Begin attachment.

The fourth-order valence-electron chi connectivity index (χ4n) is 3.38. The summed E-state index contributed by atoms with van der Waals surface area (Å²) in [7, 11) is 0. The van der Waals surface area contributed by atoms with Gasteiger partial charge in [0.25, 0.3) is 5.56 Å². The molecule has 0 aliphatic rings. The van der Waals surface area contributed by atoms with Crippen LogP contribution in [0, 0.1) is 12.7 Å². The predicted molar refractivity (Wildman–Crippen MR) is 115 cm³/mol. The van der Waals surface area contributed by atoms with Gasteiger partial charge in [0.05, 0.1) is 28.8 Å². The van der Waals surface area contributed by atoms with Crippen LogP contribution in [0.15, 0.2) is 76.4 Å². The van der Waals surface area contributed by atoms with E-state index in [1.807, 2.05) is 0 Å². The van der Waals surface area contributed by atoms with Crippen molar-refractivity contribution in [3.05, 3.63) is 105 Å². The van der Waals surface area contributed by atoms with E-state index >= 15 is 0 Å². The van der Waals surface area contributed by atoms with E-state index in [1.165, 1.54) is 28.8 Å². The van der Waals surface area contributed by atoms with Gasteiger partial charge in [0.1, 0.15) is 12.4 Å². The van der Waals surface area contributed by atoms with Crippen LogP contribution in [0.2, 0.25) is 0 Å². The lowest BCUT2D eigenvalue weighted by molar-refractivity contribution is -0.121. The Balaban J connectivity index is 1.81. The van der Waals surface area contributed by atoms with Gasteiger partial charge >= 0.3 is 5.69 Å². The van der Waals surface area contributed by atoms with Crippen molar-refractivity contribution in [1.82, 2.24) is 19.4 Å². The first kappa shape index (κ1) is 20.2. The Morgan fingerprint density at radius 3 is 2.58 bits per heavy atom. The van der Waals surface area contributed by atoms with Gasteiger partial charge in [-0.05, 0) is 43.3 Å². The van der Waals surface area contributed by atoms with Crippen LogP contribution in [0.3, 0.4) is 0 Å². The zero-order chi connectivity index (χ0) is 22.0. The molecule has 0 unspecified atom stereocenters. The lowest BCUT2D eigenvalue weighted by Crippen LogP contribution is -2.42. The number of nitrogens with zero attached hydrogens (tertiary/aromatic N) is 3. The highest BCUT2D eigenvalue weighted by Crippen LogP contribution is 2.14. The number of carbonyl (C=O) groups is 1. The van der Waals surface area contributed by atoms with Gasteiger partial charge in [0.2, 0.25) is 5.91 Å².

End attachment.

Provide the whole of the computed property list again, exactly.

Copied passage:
The fourth-order valence-electron chi connectivity index (χ4n) is 3.38. The summed E-state index contributed by atoms with van der Waals surface area (Å²) in [7, 11) is 0. The van der Waals surface area contributed by atoms with Gasteiger partial charge in [0.25, 0.3) is 5.56 Å². The molecule has 0 aliphatic rings. The van der Waals surface area contributed by atoms with Crippen LogP contribution in [0, 0.1) is 12.7 Å². The predicted molar refractivity (Wildman–Crippen MR) is 115 cm³/mol. The van der Waals surface area contributed by atoms with Gasteiger partial charge in [0.05, 0.1) is 28.8 Å². The van der Waals surface area contributed by atoms with Crippen LogP contribution in [0.15, 0.2) is 76.4 Å². The van der Waals surface area contributed by atoms with E-state index in [1.807, 2.05) is 0 Å². The van der Waals surface area contributed by atoms with Crippen molar-refractivity contribution in [3.05, 3.63) is 105 Å². The van der Waals surface area contributed by atoms with E-state index >= 15 is 0 Å². The van der Waals surface area contributed by atoms with E-state index in [1.165, 1.54) is 28.8 Å². The van der Waals surface area contributed by atoms with Gasteiger partial charge in [0.1, 0.15) is 12.4 Å². The van der Waals surface area contributed by atoms with Crippen LogP contribution in [0.2, 0.25) is 0 Å². The lowest BCUT2D eigenvalue weighted by molar-refractivity contribution is -0.121. The Balaban J connectivity index is 1.81. The van der Waals surface area contributed by atoms with Gasteiger partial charge >= 0.3 is 5.69 Å². The van der Waals surface area contributed by atoms with Crippen molar-refractivity contribution in [1.82, 2.24) is 19.4 Å². The first kappa shape index (κ1) is 20.2. The Morgan fingerprint density at radius 3 is 2.58 bits per heavy atom. The van der Waals surface area contributed by atoms with Gasteiger partial charge in [-0.05, 0) is 43.3 Å². The van der Waals surface area contributed by atoms with Crippen LogP contribution in [0.3, 0.4) is 0 Å². The zero-order chi connectivity index (χ0) is 22.0. The molecule has 0 unspecified atom stereocenters. The lowest BCUT2D eigenvalue weighted by Crippen LogP contribution is -2.42. The number of nitrogens with zero attached hydrogens (tertiary/aromatic N) is 3. The highest BCUT2D eigenvalue weighted by Crippen LogP contribution is 2.14. The number of carbonyl (C=O) groups is 1. The van der Waals surface area contributed by atoms with Gasteiger partial charge in [0.2, 0.25) is 5.91 Å².